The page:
S/SW blog philosophy -

I credit favorite writers and public opinion makers.

A lifelong Democrat, my comments on Congress, the judiciary and the presidency are regular features.

My observations and commentary are on people and events in politics that affect the USA or the rest of the world, and stand for the interests of peace, security and justice.

Tuesday, August 31, 2010

Pick up this book, and . . .

You may not be able to lay Barefoot in Baghdad down for a while.  This book will capture your interest.  It is a memoir that will take you to a place and time in Iraq that, for some years, was the life of Manal Oman, an American woman of Middle Eastern descent.  Actually  I had difficulty with my day to day responsibilities because it was such an intriguing read. 
To quote from the book's back cover, 

[she] moved to Iraq to help women as she could to rebuild their lives.  She quickly found herself drawn into the saga of a people determined to rise from the ashes of war and sanctions and rebuild their lives in the face of crushing chaos.

Written by Manal M. Omar and published just this month by Sourcebooks, the author explains in her subtitle that it is "a story of identity -- my own -- and what it means to be a woman in chaos."   And it is very timely, given that August 31, 2010 is the official end of U.S. combat in Iraq.

This new book is in paperback.  It and has exceptional readability, with an enthralling narrative style.  To quote another Iraq war writer, Christina Asquith, the book is: 
A fascinating, honest and inspiring portrait of a women's rights activist in Iraq, struggling to help local women while exploring her own identity.  Manal Omar is a skilled guide into Iraq, as she understands the region, speaks Arabic, and wears the veil. At turns funny and tragic, she carries a powerful message for women, and delivers it through beautiful storytelling.

Though I am a great deal older than this author, I found Omar's book about her work with Iraq's women oddly familiar.  The author knows both East and West because she grew up in the United States, arriving with her Saudi Arabian parents in Texas at the age of 6 months. Having spent her summers in the Middle East, she calls multiculturalism "my own secret super power." 

I have  also straddled two cultures, having grown up in a western state, and going back to visit there from Texas almost every summer.  Much of my adult life in Texas (both professionally and as a volunteer) was spent working on behalf of women's issues. My little culture shocks can never compare to the life changing experiences of Minal Omar, and the women she came to know,  and with whom she connected, as she went barefoot in Baghdad.  We all share the same gender, but  what I came to understand more deeply through this book is this.  As far as women experiencing cultural uprooting, our sisters in Iraq suffered incomparably more during the past decade than did most of us.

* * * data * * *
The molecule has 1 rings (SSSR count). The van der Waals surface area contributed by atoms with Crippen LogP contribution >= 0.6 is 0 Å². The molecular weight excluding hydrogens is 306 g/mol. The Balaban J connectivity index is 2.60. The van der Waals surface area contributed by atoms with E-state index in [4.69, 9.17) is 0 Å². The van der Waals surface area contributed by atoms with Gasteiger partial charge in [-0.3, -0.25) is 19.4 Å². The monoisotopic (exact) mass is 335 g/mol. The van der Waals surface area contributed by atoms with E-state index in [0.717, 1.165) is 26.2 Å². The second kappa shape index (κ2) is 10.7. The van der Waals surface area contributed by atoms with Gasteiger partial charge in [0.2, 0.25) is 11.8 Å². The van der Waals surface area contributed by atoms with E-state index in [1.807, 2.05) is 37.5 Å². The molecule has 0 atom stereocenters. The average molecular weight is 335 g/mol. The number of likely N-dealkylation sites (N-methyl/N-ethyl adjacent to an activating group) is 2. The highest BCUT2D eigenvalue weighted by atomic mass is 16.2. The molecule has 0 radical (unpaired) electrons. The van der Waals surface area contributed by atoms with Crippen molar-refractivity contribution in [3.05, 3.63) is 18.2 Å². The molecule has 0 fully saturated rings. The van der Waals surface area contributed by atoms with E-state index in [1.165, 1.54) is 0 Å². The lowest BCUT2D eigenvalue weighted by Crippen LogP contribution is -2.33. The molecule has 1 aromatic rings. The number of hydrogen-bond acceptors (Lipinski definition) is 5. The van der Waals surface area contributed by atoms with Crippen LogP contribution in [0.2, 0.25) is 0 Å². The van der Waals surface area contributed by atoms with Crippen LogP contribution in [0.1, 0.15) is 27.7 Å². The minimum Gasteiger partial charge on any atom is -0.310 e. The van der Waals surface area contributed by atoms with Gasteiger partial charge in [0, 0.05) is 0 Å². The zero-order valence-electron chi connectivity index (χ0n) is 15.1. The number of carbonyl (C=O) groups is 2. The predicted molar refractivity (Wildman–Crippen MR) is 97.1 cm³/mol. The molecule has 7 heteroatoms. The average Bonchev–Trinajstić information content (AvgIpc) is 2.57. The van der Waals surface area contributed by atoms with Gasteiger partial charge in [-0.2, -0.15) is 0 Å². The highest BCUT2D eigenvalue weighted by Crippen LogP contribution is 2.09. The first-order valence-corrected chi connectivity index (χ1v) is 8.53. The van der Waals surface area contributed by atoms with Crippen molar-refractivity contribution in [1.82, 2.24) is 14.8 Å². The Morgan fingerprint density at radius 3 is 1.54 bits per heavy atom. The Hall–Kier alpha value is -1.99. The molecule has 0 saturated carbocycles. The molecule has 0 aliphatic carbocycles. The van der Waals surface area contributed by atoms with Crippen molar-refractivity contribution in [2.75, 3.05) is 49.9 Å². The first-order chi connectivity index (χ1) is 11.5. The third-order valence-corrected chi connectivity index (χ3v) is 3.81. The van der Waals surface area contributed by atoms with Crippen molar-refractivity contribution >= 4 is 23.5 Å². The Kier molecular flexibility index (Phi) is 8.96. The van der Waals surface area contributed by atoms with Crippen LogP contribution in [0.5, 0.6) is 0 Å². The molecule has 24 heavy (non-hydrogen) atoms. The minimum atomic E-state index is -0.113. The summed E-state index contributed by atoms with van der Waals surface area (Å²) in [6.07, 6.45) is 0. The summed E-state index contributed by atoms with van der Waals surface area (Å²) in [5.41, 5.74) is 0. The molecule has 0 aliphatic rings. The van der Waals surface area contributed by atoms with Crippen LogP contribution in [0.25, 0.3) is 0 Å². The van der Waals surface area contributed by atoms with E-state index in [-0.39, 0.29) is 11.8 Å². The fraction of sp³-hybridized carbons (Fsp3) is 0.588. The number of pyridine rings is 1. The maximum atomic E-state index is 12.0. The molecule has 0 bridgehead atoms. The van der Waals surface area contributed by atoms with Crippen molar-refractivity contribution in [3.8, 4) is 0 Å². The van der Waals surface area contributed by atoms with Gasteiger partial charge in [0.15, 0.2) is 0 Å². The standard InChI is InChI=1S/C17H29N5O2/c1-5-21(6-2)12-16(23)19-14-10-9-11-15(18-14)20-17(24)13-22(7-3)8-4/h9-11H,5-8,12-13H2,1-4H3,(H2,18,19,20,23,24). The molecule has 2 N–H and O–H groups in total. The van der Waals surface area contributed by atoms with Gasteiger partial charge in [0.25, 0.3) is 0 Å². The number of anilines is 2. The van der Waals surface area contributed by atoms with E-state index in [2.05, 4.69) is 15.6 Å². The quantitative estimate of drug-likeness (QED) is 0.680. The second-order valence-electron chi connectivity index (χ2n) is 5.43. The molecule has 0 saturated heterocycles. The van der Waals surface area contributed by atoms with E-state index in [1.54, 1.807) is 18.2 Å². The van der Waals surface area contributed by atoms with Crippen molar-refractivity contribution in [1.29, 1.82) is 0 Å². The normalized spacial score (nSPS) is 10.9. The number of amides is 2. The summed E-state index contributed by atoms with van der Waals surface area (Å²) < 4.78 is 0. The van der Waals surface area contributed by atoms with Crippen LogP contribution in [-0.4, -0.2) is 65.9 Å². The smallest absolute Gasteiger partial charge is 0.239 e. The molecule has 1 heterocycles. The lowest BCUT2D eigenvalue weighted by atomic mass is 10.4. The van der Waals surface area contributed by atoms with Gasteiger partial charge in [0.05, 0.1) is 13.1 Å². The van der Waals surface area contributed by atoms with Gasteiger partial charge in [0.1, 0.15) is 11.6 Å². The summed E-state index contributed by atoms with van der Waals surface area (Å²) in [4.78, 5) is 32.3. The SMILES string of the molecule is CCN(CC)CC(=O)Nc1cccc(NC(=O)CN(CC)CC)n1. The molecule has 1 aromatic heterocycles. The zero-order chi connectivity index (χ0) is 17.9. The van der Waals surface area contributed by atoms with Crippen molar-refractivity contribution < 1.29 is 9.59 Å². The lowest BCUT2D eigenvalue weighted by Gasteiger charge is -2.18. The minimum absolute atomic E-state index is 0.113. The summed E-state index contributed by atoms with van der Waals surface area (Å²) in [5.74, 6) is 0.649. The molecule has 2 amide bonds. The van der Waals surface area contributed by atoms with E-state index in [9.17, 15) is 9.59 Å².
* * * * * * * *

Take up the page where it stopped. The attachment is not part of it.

Manal Omar's multicultural identity is, in my opinion, one of her key strengths as a writer.  Readers will learn immeasurably more about the country of Iraq and its wonderful people than could have been learned over the past decade from consumption of news from the mainstream media.  We now know all too well, that view can be risky.  For example, in the run-up to the U.S. invasion of Iraq, we took our reality from the powers that be, and we were dead wrong to do so.  

The author had a great deal of ambivalence about the invasion in 2002.  Omar said in her introduction, "As an American I was speechless.  I could neither attack nor defend my country, although I found myself desperately wanting to do both,"   But she was not deterred by her mixed feelings.  Shortly after the United States went to war in Iraq, the author went to work for a nongovernmental organization (NGO) based in London, Women for Women International (WWI).  Its CEO and founder, Zanaib Salbi, whom the author characterizes as "an adrenalin junkie," was an important mentor to Manal. Their work together began with a wild road trip to Baghdad.  To quote the head of Omar's NGO, Salbi summarized the book well: 
Manal Omar captures the complex reality of living and working in war-torn Iraq, a reality that tells the story of love and hope in the midst of bombs and explosions.

The author's time in Iraq, which she called in an opening chapter "a place of fantasies," was from 2003 to 2005; it was only rarely calm or peaceful.  Her WWI NGO work was about helping Iraqi women who had been marginalized by the Saddam Hussein regime and the subsequent U.S. occupation.  Through an amazingly courageous WWI effort in a country that eventually became too dangerous for the NGO to remain, almost 2000 women received various kinds of NGO program assistance, support and training towards self sufficiency.

The author and her WWI staff made themselves homes as best they could, and always lived out of the Green Zone. With unflagging support from her Iraqi core staff members (4 males and one female), Omar recounts a moving story of loyalty and bravery in the midst of the country's descent into full blown civil war.  It is also a wonderfully told love story.  However, my lips are sealed.  I can reveal that the mystery of how it unfolded was threaded through the book and very effectively handled by this talented author in the 245-page book's final chapters. 

I encourage you to read it all for yourself.  
Barefoot in Baghdad will not disappoint you. 

Reviewed by Carol Gee, 8/31/10.

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Southwest Postings, a political blog

Make Good Mondays, a personal blog
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